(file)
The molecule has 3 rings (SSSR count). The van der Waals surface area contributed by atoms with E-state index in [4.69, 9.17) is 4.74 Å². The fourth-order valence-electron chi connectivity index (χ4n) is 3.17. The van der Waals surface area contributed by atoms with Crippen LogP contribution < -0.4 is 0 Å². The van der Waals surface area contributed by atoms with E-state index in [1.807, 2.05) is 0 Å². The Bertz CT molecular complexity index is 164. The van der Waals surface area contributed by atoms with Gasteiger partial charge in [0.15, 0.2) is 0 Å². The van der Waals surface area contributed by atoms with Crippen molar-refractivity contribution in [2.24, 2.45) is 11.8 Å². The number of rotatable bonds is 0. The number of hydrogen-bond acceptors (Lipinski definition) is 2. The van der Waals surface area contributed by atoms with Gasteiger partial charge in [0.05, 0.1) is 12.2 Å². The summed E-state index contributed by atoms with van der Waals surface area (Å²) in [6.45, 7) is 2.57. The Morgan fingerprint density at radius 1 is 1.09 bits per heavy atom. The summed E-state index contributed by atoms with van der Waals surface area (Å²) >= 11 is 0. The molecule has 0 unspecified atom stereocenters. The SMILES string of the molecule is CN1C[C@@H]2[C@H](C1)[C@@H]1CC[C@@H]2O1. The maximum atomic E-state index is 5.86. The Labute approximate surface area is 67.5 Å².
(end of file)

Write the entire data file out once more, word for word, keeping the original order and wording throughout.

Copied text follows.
The molecule has 3 rings (SSSR count). The van der Waals surface area contributed by atoms with E-state index in [4.69, 9.17) is 4.74 Å². The fourth-order valence-electron chi connectivity index (χ4n) is 3.17. The van der Waals surface area contributed by atoms with Crippen LogP contribution < -0.4 is 0 Å². The van der Waals surface area contributed by atoms with E-state index in [1.807, 2.05) is 0 Å². The Bertz CT molecular complexity index is 164. The van der Waals surface area contributed by atoms with Gasteiger partial charge in [0.15, 0.2) is 0 Å². The van der Waals surface area contributed by atoms with Crippen molar-refractivity contribution in [2.24, 2.45) is 11.8 Å². The number of rotatable bonds is 0. The number of hydrogen-bond acceptors (Lipinski definition) is 2. The van der Waals surface area contributed by atoms with Gasteiger partial charge in [0.05, 0.1) is 12.2 Å². The summed E-state index contributed by atoms with van der Waals surface area (Å²) in [6.45, 7) is 2.57. The Morgan fingerprint density at radius 1 is 1.09 bits per heavy atom. The summed E-state index contributed by atoms with van der Waals surface area (Å²) >= 11 is 0. The molecule has 0 unspecified atom stereocenters. The SMILES string of the molecule is CN1C[C@@H]2[C@H](C1)[C@@H]1CC[C@@H]2O1. The maximum atomic E-state index is 5.86. The Labute approximate surface area is 67.5 Å².